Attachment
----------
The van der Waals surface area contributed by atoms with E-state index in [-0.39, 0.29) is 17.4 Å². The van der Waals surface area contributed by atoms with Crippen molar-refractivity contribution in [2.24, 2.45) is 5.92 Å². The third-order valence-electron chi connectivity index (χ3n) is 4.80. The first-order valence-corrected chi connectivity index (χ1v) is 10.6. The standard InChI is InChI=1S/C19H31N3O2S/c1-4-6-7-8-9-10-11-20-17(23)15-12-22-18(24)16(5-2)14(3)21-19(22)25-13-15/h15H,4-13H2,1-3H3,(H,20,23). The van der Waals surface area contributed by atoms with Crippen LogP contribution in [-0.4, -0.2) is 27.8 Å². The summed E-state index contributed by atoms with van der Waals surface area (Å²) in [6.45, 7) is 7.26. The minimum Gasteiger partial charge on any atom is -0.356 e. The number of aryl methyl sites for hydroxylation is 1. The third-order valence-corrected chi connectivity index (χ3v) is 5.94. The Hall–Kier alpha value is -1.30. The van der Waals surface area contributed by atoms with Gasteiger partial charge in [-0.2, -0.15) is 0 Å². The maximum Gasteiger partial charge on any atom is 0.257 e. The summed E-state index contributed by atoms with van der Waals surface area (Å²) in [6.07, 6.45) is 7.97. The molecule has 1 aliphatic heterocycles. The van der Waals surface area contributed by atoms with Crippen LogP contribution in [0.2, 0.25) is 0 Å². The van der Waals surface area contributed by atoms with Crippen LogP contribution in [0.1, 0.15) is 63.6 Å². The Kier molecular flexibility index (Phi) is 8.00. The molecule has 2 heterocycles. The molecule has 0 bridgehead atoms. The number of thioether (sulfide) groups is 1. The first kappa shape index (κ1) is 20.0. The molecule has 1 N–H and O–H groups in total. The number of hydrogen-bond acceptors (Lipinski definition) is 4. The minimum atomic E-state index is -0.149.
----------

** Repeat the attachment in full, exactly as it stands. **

The van der Waals surface area contributed by atoms with E-state index in [-0.39, 0.29) is 17.4 Å². The van der Waals surface area contributed by atoms with Crippen molar-refractivity contribution in [2.24, 2.45) is 5.92 Å². The third-order valence-electron chi connectivity index (χ3n) is 4.80. The first-order valence-corrected chi connectivity index (χ1v) is 10.6. The standard InChI is InChI=1S/C19H31N3O2S/c1-4-6-7-8-9-10-11-20-17(23)15-12-22-18(24)16(5-2)14(3)21-19(22)25-13-15/h15H,4-13H2,1-3H3,(H,20,23). The van der Waals surface area contributed by atoms with Crippen LogP contribution in [-0.4, -0.2) is 27.8 Å². The summed E-state index contributed by atoms with van der Waals surface area (Å²) in [6.45, 7) is 7.26. The minimum Gasteiger partial charge on any atom is -0.356 e. The number of aryl methyl sites for hydroxylation is 1. The third-order valence-corrected chi connectivity index (χ3v) is 5.94. The Hall–Kier alpha value is -1.30. The van der Waals surface area contributed by atoms with Gasteiger partial charge in [-0.2, -0.15) is 0 Å². The maximum Gasteiger partial charge on any atom is 0.257 e. The summed E-state index contributed by atoms with van der Waals surface area (Å²) in [6.07, 6.45) is 7.97. The molecule has 1 aliphatic heterocycles. The van der Waals surface area contributed by atoms with Crippen LogP contribution in [0.2, 0.25) is 0 Å². The van der Waals surface area contributed by atoms with Crippen LogP contribution in [0.1, 0.15) is 63.6 Å². The Kier molecular flexibility index (Phi) is 8.00. The molecule has 2 heterocycles. The molecule has 0 bridgehead atoms. The number of thioether (sulfide) groups is 1. The first kappa shape index (κ1) is 20.0. The molecule has 1 N–H and O–H groups in total. The number of hydrogen-bond acceptors (Lipinski definition) is 4. The minimum atomic E-state index is -0.149.